Exeter, Devon UK • Apr 18, 2024 • VOL XII

Exeter, Devon UK • [date-today] • VOL XII
Home Screen What does diversity mean to comedy?

What does diversity mean to comedy?

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Ultimately, diversity is an essential element in all walks of life. In government, CEOs of corporations, lawyers, in music, and even in comedy. Everyone deserves to be able to have someone to relate to, and generally have representation. However, what is possibly more important is how this is carried out. A lot of the time in media, it can be painfully obvious when producers or casting directors have stuck the classic ‘token black guy’ (and other variations of this be it any person of colour, a disabled person and so on). Especially in comedy, this can be extremely cringey and awkward for the audience when the reasons for their casting are so obvious. A lot of the time, jokes to do with their race or whatever that makes them ‘different’ to their probably white-cis-straight counterparts are rarely in their favour.

However, there are some TV shows at the moment which are able to encompass comedy and representation, creating good quality and important television. For example, Orange Is the New Black has one of the most diverse casts I’ve ever seen. Granted, the fact that it’s about women in a New York prison meant they didn’t have much room to not be diverse but it’s how the characters are crafted, and how funny they all equally are. Futhermore, their backstories are all given fairly similiar attention, as well as their continued dedicated storylines. And for all those ‘politically correct people are taking it too far’ losers, the show is very happy to make jokes about race and class; but it’s done with integrity and spoken by the characters of that race and that class. They are able to take the piss out of themselves without being intentionally inappropriate in their comedy. I think a key part of this is who is writing these jokes. The Orange Is the New Black writers (although not perfect), are not just white guys; there are an equal amount of men and women, ranging in ethnicities – aka representation, aka people who know what they’re talking about when it comes to these issues. Comedy doesn’t have to be about dragging other people down or making light of serious issues in order to make people laugh. I believe true comedy doesn’t need that tactic.

I didn’t expect much of the FRIENDS producers given the time it was made. FRIENDS is a hilarious show, but there is no diversity”

Of course, I am no angel. Shows that I have loved for many years have had their problems. For example, FRIENDS had pretty much no black characters until season 9, and Charlie only got a few episodes. Contextually though, it was the 90’s and diversity and a range of people in sitcoms wasn’t really a thing. It’s still not great, but I didn’t expect much of the FRIENDS producers given the time it was made. FRIENDS is a hilarious show, but there is no diversity. But, I am a white-cis-straight person, so it is easy for me to forget that shows like FRIENDS may be quite frustrating for others.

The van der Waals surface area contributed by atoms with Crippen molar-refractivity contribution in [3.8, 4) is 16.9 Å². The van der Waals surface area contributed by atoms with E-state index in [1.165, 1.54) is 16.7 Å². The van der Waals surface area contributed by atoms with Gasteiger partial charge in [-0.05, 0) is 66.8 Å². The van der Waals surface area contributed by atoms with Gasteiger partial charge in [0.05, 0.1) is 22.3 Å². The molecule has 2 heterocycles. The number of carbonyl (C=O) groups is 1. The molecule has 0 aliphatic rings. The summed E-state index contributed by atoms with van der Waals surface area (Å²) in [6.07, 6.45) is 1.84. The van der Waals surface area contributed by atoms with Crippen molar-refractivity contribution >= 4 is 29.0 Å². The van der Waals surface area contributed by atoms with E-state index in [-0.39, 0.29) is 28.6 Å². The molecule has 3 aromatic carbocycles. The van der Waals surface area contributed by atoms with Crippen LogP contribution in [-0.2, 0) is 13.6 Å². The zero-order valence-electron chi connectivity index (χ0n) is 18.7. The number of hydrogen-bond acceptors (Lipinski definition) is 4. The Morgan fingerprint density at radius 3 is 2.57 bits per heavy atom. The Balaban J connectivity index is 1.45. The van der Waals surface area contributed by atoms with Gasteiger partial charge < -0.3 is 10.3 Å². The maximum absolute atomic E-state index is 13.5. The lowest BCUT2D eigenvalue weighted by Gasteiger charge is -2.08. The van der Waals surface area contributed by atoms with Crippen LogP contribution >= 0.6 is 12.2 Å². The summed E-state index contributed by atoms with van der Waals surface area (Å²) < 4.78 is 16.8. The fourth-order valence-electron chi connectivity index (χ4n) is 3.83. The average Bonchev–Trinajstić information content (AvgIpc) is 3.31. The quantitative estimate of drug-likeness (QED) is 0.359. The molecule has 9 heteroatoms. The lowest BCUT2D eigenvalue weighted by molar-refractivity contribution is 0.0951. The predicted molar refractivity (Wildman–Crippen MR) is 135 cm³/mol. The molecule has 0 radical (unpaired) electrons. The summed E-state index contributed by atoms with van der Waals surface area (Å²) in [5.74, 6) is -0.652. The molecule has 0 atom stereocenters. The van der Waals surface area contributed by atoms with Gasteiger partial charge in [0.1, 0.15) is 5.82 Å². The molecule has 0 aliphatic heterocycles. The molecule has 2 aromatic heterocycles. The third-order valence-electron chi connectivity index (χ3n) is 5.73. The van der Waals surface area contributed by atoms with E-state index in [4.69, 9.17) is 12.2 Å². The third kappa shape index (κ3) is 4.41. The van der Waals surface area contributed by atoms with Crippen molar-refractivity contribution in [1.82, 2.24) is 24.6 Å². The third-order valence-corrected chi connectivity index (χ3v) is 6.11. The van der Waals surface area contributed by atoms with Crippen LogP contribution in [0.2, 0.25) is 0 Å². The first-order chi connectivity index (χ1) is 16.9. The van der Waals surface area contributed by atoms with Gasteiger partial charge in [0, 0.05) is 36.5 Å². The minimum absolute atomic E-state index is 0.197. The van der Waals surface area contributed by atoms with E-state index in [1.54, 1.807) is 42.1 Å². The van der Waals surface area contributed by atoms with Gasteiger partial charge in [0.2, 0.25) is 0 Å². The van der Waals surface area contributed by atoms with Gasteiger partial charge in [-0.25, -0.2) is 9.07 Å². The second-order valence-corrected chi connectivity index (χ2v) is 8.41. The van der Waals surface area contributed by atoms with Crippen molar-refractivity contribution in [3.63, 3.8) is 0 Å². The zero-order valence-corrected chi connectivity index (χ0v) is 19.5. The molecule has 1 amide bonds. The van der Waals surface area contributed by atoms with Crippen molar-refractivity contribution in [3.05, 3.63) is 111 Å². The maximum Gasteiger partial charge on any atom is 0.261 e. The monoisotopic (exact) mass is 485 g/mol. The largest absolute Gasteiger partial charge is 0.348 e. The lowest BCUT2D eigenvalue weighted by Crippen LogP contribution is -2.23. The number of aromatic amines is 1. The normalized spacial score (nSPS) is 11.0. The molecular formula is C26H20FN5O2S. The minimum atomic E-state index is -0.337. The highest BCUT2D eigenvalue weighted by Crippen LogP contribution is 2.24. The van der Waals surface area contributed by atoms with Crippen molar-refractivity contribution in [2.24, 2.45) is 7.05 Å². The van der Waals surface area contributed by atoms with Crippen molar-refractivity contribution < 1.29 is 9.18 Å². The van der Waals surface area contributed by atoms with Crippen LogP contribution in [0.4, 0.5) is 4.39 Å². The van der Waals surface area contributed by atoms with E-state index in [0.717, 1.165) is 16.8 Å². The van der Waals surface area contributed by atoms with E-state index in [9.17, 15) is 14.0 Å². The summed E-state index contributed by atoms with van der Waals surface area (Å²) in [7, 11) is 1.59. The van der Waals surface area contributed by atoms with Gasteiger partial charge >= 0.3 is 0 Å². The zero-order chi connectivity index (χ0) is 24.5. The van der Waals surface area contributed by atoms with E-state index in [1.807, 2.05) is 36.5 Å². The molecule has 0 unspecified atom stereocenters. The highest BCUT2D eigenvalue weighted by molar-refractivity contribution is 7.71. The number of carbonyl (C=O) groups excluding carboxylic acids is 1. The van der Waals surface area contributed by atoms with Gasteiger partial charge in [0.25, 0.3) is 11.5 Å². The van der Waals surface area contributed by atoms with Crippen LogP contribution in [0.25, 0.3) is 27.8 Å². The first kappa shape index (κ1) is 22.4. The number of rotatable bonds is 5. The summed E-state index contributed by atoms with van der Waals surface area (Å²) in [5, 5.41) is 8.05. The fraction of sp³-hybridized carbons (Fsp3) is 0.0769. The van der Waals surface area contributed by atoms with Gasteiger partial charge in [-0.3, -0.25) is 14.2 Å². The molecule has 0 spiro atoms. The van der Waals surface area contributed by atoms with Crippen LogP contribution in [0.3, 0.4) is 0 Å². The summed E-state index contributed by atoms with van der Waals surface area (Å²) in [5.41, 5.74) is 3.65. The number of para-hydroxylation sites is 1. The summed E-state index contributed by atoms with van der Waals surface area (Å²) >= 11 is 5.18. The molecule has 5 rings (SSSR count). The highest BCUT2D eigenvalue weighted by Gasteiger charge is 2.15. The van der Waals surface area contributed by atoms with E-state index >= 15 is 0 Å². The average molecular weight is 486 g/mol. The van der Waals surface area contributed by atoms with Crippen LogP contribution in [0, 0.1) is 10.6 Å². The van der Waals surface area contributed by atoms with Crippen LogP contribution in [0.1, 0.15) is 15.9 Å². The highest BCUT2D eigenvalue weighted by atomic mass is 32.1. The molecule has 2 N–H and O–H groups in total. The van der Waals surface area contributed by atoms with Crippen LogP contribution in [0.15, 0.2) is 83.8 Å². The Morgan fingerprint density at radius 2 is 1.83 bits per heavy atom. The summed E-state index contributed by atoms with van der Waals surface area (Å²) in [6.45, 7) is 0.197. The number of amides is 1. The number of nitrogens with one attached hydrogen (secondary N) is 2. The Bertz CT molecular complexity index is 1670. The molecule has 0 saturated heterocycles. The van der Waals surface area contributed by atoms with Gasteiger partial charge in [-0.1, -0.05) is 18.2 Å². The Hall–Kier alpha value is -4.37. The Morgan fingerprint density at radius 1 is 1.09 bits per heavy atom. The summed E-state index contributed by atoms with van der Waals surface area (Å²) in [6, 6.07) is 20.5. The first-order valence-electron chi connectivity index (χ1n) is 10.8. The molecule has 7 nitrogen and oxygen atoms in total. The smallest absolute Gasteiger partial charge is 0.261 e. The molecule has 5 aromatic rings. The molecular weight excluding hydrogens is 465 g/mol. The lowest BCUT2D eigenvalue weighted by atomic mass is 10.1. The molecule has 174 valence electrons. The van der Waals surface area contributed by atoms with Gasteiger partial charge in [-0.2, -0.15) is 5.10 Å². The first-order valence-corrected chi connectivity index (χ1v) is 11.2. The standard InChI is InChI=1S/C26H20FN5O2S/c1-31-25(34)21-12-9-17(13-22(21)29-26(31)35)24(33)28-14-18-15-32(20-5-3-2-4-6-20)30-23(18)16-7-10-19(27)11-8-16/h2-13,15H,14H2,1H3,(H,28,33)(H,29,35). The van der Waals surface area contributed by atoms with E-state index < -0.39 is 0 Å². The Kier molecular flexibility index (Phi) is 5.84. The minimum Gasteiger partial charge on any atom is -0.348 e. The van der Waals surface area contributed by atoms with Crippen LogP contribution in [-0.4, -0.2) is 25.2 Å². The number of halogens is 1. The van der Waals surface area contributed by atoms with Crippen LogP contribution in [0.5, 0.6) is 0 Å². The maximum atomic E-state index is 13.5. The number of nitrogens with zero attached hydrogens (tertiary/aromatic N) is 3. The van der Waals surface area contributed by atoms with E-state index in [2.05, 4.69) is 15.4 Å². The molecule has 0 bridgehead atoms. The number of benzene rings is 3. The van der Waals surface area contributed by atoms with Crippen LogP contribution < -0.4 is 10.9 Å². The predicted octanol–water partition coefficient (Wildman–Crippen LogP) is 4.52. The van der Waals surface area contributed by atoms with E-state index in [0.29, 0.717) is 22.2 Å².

Another show worth discussing is Little Britain, which is probably the most ridiculous, boundary-pushing show I’ve ever seen. It is full of stereotypes and makes a mockery out of so many people. But, I’m not going to lie about it, it has made me laugh lots of times. The character who lets her adult son breastfeed from her IS funny. And even the woman who throws up everytime she eats something made by someone not white-cis-straight is funny. It’s crude and wrong, but it did make me laugh. Which of course, is an example of my privilege, but due to its record broadcast statistics, I’m not the only one. But – and this is a big but (haha) – the show simply would not survive today. It is genuinely offensive; this has been pointed out by one of the stars himself, noting that “Basically, I wouldn’t make that show now. It would upset people. We made a more cruel kind of comedy than I’d do now … Society has moved on a lot since then and my own views have evolved”. If they were to ever make a revival, the inclusion of all these diverse people on- and off-camera would give it the chance to be something truly wonderful.

The cast of Friends

The best example I can give of representational, but slightly crude humour is Key and Peele. If you have never seen their sketches, I urge you to find some on youtube immediately. Pretty much every single one makes me laugh out loud. They play a whole range of characters and touch on a range of issues, but as they are both men of colour, they do so in a way that is not cringey, but representational and actually funny! And of course, the infamous Get Out, another great work from Jordan Peele, which again has geniunely good comedy whilst touching on things that matter.

Comedy should be a form of relief for everyone involved; no one should have to sit down from a long day and filter out the Netflix shows that doesn’t have anyone that looks like them, or actively makes jokes against them. Comedy should be fun, and could become a key example to other forms of entertainment, or general life in how to do representation and diversity right.


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